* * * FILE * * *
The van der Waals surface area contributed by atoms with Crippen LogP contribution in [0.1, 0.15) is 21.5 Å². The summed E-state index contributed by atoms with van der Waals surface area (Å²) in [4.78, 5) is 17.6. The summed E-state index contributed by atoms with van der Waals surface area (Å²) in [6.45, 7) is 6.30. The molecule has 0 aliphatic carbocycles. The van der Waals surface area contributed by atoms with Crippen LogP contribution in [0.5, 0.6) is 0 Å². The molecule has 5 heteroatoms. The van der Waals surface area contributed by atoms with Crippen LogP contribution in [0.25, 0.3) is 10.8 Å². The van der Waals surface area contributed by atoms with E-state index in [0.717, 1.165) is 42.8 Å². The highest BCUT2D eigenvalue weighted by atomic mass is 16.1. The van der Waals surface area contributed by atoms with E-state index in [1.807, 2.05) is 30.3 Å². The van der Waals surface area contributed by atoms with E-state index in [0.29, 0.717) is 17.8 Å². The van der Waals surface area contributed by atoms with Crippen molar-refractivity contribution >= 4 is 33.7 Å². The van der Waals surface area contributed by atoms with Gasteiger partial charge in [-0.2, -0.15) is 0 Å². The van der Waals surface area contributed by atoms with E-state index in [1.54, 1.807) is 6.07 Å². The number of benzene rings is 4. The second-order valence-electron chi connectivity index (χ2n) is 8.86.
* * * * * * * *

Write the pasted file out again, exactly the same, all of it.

The van der Waals surface area contributed by atoms with Crippen LogP contribution in [0.1, 0.15) is 21.5 Å². The summed E-state index contributed by atoms with van der Waals surface area (Å²) in [4.78, 5) is 17.6. The summed E-state index contributed by atoms with van der Waals surface area (Å²) in [6.45, 7) is 6.30. The molecule has 0 aliphatic carbocycles. The van der Waals surface area contributed by atoms with Crippen LogP contribution in [0.5, 0.6) is 0 Å². The molecule has 5 heteroatoms. The van der Waals surface area contributed by atoms with Crippen LogP contribution in [0.25, 0.3) is 10.8 Å². The van der Waals surface area contributed by atoms with E-state index in [0.717, 1.165) is 42.8 Å². The highest BCUT2D eigenvalue weighted by atomic mass is 16.1. The van der Waals surface area contributed by atoms with E-state index in [1.807, 2.05) is 30.3 Å². The van der Waals surface area contributed by atoms with E-state index in [0.29, 0.717) is 17.8 Å². The van der Waals surface area contributed by atoms with Crippen molar-refractivity contribution >= 4 is 33.7 Å². The van der Waals surface area contributed by atoms with Gasteiger partial charge in [-0.2, -0.15) is 0 Å². The van der Waals surface area contributed by atoms with E-state index in [1.54, 1.807) is 6.07 Å². The number of benzene rings is 4. The second-order valence-electron chi connectivity index (χ2n) is 8.86.